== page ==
Capt. Robert McDonald Lavender (1846-1928) and Louise J. Lavender (1847-1920) | Gifford.
What is now the Waterford Inn, 386 Commercial Street, was once the home of Captain Lavender and his brother, Capt. Stephen Snow Lavender. Their father was Allen Lavender (1804-1860). The Lavenders were merchant captains, not fisherman. The vessel they each commanded at one time or another was the three-masted schooner Edwin I. Morrison, out of Boston. She would make occasional trips to Europe but was more steadily engaged in coastal trading — carrying coal, tobacco, paving stones, ice, and guano, among other cargoes. In fact, loaded with guano on an ill-fated trip to Savannah, Morrison managed to enter the law books in a liability case that made its way to the Supreme Court in 1893 (Bradley Fertilizer Company v. Schooner Edwin I. Morrison.) Louise Lavender, to whom Robert was married, was remarkable enough to have earned the respect of Mary Heaton Vorse, who wrote in Time and the Town: “Many of the older women when I first came here had traveled far seas with their husbands, like Mrs. Lavender who, when her husband fell ill, navigated his packet to Havre, France. The children traveled with her and she taught them about the stars of heaven and the wonders of the deep. She informed their minds with great literature, and when the time came to go ashore to school they were far ahead of other children in their knowledge.”
Robert Lavender more than distinguished himself during the great gale of 27 November 1898, when the fishing schooner F. H. Smith foundered in the pocket of Provincetown Harbor now separated by the West End Breakwater. In horror, those watching the catastrophe noticed that a member of the crew — William Forrest, it turned out — was clinging to the rigging above decks that had been lashed by and submerged under the icy sea. Captain Lavender stepped forward to address the small crowd: “Men, we know that there is one of us out there in the riggin’ — it’s a life, mates, and I am going to try to get at him. I call for volunteers.” The 10 volunteers found an open boat on shore and headed out to the wreck, saving Forrest’s life. The journey almost cost Lavender his own life, as he had fallen in the water and emerged so cold that he had to be carried unconscious to his home when the ordeal ended. The Treasury Secretary awarded Lavender a silver medal in 1899 on behalf of the United States Life-Saving Service. [Lot No. 65.]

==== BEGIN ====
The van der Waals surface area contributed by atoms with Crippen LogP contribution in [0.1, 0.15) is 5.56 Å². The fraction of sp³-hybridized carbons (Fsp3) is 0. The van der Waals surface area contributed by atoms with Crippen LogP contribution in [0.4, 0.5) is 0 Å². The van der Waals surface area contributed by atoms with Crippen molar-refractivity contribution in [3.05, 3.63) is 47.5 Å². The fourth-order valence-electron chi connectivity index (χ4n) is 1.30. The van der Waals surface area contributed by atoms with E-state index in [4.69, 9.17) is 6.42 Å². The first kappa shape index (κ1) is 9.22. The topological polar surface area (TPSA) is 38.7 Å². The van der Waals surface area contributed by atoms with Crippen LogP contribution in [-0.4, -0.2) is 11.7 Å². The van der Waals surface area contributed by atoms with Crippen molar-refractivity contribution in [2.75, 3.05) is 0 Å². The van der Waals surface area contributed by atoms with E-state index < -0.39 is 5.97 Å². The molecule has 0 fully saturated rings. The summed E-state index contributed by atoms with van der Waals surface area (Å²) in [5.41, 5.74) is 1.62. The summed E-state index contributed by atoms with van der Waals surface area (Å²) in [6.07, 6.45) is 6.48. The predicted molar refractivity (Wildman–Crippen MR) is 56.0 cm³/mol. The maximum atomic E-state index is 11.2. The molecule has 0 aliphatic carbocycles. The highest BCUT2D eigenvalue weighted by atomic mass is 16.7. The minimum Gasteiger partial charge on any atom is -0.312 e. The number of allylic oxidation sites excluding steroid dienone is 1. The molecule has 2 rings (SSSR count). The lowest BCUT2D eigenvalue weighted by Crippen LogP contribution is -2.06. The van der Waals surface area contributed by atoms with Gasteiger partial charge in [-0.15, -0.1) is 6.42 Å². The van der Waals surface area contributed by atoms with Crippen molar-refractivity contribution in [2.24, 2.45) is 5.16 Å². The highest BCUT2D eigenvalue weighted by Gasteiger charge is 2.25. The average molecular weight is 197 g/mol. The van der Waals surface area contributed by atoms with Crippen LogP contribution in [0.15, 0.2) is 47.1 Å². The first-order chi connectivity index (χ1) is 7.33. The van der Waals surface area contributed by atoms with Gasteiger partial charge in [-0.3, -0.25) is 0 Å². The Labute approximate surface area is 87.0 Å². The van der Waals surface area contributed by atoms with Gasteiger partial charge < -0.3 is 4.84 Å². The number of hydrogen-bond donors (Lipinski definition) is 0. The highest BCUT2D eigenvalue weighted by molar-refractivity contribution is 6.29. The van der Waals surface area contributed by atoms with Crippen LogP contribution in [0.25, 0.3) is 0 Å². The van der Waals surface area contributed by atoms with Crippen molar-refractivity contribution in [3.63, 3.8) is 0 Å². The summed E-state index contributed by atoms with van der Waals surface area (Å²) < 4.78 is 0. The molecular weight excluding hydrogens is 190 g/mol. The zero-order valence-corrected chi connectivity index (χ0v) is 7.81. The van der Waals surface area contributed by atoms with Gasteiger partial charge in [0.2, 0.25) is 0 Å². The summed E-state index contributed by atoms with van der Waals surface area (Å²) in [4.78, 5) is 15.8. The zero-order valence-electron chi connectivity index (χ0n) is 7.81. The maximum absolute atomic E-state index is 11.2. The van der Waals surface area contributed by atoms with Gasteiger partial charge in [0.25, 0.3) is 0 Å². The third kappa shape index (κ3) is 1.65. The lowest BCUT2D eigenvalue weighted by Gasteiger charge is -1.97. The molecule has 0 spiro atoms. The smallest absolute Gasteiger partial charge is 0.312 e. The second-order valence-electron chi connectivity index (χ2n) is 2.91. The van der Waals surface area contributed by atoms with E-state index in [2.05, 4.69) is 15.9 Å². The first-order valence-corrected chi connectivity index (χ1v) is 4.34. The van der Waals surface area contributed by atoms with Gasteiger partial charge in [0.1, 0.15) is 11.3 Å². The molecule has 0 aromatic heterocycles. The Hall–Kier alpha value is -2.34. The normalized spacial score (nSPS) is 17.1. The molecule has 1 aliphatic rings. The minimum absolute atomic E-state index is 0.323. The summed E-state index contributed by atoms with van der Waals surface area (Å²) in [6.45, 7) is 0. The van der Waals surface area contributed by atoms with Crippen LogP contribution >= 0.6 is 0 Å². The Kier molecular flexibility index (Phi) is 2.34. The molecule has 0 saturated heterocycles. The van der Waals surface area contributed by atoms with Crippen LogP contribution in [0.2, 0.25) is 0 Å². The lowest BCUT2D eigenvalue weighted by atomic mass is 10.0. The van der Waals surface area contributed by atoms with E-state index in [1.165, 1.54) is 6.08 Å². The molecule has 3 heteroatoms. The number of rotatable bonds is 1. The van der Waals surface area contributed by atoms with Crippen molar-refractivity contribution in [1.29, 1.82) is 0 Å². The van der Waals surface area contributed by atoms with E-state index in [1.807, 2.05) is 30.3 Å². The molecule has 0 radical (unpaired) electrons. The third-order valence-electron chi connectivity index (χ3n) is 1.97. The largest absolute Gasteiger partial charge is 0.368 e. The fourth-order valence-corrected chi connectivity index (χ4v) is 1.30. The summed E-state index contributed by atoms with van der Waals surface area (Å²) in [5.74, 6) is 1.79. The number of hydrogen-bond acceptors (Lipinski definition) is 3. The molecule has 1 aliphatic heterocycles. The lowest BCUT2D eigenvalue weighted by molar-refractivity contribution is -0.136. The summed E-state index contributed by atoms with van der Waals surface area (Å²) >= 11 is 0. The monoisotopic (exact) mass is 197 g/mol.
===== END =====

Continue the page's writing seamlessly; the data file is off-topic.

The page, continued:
¶ Last updated on 24 January 2018.
Provincetown’s Historic Cemeteries and Memorials, Key G-27, Page 8.